(Another aspect of joint liability–the innocent spouse rule–is discussed below.)


Anyone familiar with credit card debt will easily understand how interest and penalties accelerate the amount due on unpaid taxes. Interest starts to accrue on the due date of the tax payment, regardless of whether any filing extensions apply, and the interest compounds daily. (For individuals, interest is calculated at the federal short term rate plus 3 percentage points.)

In addition, if you don’t meet deadlines for filing a return (including extensions), the failure to file penalty kicks in. That penalty, set forth in IRC § 6651(a)(1), adds another 5 percent of the tax required to be shown on the re turn (the correct tax, as determined after any IRS examination) for each month or fraction thereof during which the return is not filed, up to a maximum of 25 percent.

Once the penalty hits 25 percent of the tax due, it remains frozen at that amount, although interest continues to accrue. The penalty does not apply, however, if you can show that the failure to file was due to reasonable cause and not willful neglect. (The burden of proof is on the taxpayer to establish reasonable cause, but it is not easy to meet. Courts have held, for instance, that reliance on a tax professional to file a return on time does not satisfy the standard, although relying on advice from a competent tax professional that no return is required has been held to meet the standard. Illness sometimes has been held to meet the standard if there was a showing that the taxpayer truly was unable to file on time and did file after recovering sufficiently.) The tax required to be shown on a late filed return is reduced by the amount of tax paid on or before the due date.

So, for example, if your late return shows a tax liability of $50,000, but $60,000 was withheld from your wages, the failure to file penalty doesn’t apply because the tax required to be shown on the return, reduced by the tax paid, is $0. If nothing was withheld from your wages, however, the penalty would start at $2,500 for the first month the return is late, then increase by another $2,500 every month until it reaches a maximum of $12,500.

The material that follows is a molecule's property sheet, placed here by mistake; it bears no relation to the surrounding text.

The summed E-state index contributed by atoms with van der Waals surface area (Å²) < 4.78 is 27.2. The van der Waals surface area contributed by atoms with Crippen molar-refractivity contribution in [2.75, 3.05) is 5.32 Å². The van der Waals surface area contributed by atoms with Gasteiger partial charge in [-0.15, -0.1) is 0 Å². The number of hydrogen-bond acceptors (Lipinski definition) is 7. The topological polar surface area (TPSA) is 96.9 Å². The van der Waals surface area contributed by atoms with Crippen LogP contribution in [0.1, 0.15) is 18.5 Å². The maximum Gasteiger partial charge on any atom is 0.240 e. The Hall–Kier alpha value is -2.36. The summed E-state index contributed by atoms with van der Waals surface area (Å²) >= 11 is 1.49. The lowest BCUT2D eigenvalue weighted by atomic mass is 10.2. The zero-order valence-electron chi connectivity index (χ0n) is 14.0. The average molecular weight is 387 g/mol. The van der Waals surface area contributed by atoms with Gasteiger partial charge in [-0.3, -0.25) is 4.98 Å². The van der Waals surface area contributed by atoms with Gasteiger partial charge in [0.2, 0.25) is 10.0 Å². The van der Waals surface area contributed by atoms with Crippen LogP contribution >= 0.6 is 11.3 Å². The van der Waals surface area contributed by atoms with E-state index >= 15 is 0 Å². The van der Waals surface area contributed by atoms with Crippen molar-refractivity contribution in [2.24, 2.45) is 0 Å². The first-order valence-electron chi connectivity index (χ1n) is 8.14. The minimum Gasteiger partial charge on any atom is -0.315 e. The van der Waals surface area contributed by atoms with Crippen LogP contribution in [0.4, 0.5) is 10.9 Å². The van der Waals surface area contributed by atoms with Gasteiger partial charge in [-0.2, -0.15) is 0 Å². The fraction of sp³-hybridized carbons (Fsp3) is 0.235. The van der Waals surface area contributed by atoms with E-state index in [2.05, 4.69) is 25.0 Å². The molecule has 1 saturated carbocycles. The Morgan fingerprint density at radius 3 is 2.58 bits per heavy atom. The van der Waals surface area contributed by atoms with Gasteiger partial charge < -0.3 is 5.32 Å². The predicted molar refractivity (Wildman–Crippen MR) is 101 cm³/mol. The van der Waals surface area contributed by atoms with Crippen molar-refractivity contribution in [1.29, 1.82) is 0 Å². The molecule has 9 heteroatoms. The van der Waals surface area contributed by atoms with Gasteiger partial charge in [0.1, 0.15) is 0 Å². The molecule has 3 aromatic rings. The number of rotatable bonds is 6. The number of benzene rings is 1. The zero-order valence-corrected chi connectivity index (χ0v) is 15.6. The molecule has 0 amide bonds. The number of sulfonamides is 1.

If the return is filed more than 60 days late, a minimum penalty is assessed, equal to the lesser of $100 or 100 percent of the tax required to be shown on the return reduced by what was timely paid.

Determining fractions of months for penalty purposes can be a bit tricky. For that purpose, a month runs from the due date for filing the return through the same date in the following month. So, for example, if April 15 is the due date, the first month ends on May 15. If April 15 falls on a Sunday, the month still runs to May 15, even though you could have filed timely on April 16. But if May 15 is a Sunday, you may file on May 16 without being considered two months late.

If the failure to file a return is fraudulent, the monthly penalty is increased to 15 percent, and the maximum penalty jumps to 75 percent. In appropriate cases, the IRS may also assert criminal penalties.

If you file your return on time but don’t pay the tax shown on it, the IRS may assess the tax immediately. The IRS may then send a notice and demand, and follow the same steps to collect the tax as it would if you had never filed.

The failure-to-file penalty does not apply, of course, but you could be subject to a failure to pay penalty, described in IRC § 6651(a)(2).

The failure-to-pay penalty equals 0.5 percent of the tax shown on the return per month or fraction of a month, up to a maximum of 25 percent, unless you can show that your failure to pay was due to a reasonable cause and not willful neglect. The penalty kicks in on the date taxes are due–April 15 for individuals.

The failure-to-pay penalty is based on the amount of tax actually shown on the return, rather than what is ultimately determined to be the correct tax amount. (Separate penalties related to the accuracy of the return may apply to additional amounts due.) But if the amount shown on the return ultimately winds up being higher than the tax actually due, the penalty only applies to the lower amount. So if you file a return that indicates you owe $4,000 without paying anything, and it turns out that you actually only owed $2,000, the penalty is imposed on $2,000.

If you pay a portion of the tax shown on the return, that amount is deducted from the amount due before computing any monthly penalties. If, for example, your return shows $50,000 due in taxes but there was $10,000 withheld, the penalty initially applies to $40,000. If you pay another $5,000 within the first month, the penalty for that month still is based on $40,000, but the penalty for the next month will be based on $35,000. If you file your return late without paying the tax shown, both the failure to file penalty and the failure to pay penalty would appear to apply.